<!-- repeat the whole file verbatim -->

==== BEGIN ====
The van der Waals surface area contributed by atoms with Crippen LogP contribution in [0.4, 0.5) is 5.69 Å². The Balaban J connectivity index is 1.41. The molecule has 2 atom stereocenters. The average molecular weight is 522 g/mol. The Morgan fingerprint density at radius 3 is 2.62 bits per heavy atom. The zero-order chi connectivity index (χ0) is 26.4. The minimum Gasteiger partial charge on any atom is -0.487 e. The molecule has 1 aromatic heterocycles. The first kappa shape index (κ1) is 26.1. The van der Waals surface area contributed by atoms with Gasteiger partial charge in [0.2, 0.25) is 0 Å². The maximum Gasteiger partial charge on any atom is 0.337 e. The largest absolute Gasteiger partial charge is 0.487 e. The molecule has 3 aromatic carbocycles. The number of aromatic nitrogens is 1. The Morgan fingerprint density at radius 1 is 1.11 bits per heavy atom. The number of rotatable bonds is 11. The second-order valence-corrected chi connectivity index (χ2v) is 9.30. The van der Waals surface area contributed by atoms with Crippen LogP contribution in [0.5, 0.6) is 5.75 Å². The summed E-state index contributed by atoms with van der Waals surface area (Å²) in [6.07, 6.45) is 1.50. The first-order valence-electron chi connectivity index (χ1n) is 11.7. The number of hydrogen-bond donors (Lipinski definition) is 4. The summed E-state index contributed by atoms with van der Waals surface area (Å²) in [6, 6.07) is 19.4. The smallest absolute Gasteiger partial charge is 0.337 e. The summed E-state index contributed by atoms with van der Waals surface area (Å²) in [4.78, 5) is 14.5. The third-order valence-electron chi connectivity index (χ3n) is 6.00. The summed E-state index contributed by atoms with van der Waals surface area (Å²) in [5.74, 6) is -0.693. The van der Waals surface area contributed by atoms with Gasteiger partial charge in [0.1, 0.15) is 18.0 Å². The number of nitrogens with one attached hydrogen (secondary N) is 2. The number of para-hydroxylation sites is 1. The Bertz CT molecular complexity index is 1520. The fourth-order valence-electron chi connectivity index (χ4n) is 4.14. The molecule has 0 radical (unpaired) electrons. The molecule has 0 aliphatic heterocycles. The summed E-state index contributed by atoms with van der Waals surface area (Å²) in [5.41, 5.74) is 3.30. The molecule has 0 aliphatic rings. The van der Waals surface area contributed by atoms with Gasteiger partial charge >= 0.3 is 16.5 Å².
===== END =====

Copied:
The van der Waals surface area contributed by atoms with Crippen LogP contribution in [0.4, 0.5) is 5.69 Å². The Balaban J connectivity index is 1.41. The molecule has 2 atom stereocenters. The average molecular weight is 522 g/mol. The Morgan fingerprint density at radius 3 is 2.62 bits per heavy atom. The zero-order chi connectivity index (χ0) is 26.4. The minimum Gasteiger partial charge on any atom is -0.487 e. The molecule has 1 aromatic heterocycles. The first kappa shape index (κ1) is 26.1. The van der Waals surface area contributed by atoms with Gasteiger partial charge in [0.2, 0.25) is 0 Å². The maximum Gasteiger partial charge on any atom is 0.337 e. The largest absolute Gasteiger partial charge is 0.487 e. The molecule has 3 aromatic carbocycles. The number of aromatic nitrogens is 1. The Morgan fingerprint density at radius 1 is 1.11 bits per heavy atom. The number of rotatable bonds is 11. The second-order valence-corrected chi connectivity index (χ2v) is 9.30. The van der Waals surface area contributed by atoms with Crippen LogP contribution in [0.5, 0.6) is 5.75 Å². The summed E-state index contributed by atoms with van der Waals surface area (Å²) in [6.07, 6.45) is 1.50. The first-order valence-electron chi connectivity index (χ1n) is 11.7. The number of hydrogen-bond donors (Lipinski definition) is 4. The summed E-state index contributed by atoms with van der Waals surface area (Å²) in [6, 6.07) is 19.4. The smallest absolute Gasteiger partial charge is 0.337 e. The summed E-state index contributed by atoms with van der Waals surface area (Å²) in [4.78, 5) is 14.5. The third-order valence-electron chi connectivity index (χ3n) is 6.00. The summed E-state index contributed by atoms with van der Waals surface area (Å²) in [5.74, 6) is -0.693. The van der Waals surface area contributed by atoms with Gasteiger partial charge in [0.1, 0.15) is 18.0 Å². The number of nitrogens with one attached hydrogen (secondary N) is 2. The number of para-hydroxylation sites is 1. The Bertz CT molecular complexity index is 1520. The fourth-order valence-electron chi connectivity index (χ4n) is 4.14. The molecule has 0 radical (unpaired) electrons. The molecule has 0 aliphatic heterocycles. The summed E-state index contributed by atoms with van der Waals surface area (Å²) in [5.41, 5.74) is 3.30. The molecule has 0 aliphatic rings. The van der Waals surface area contributed by atoms with Gasteiger partial charge >= 0.3 is 16.5 Å².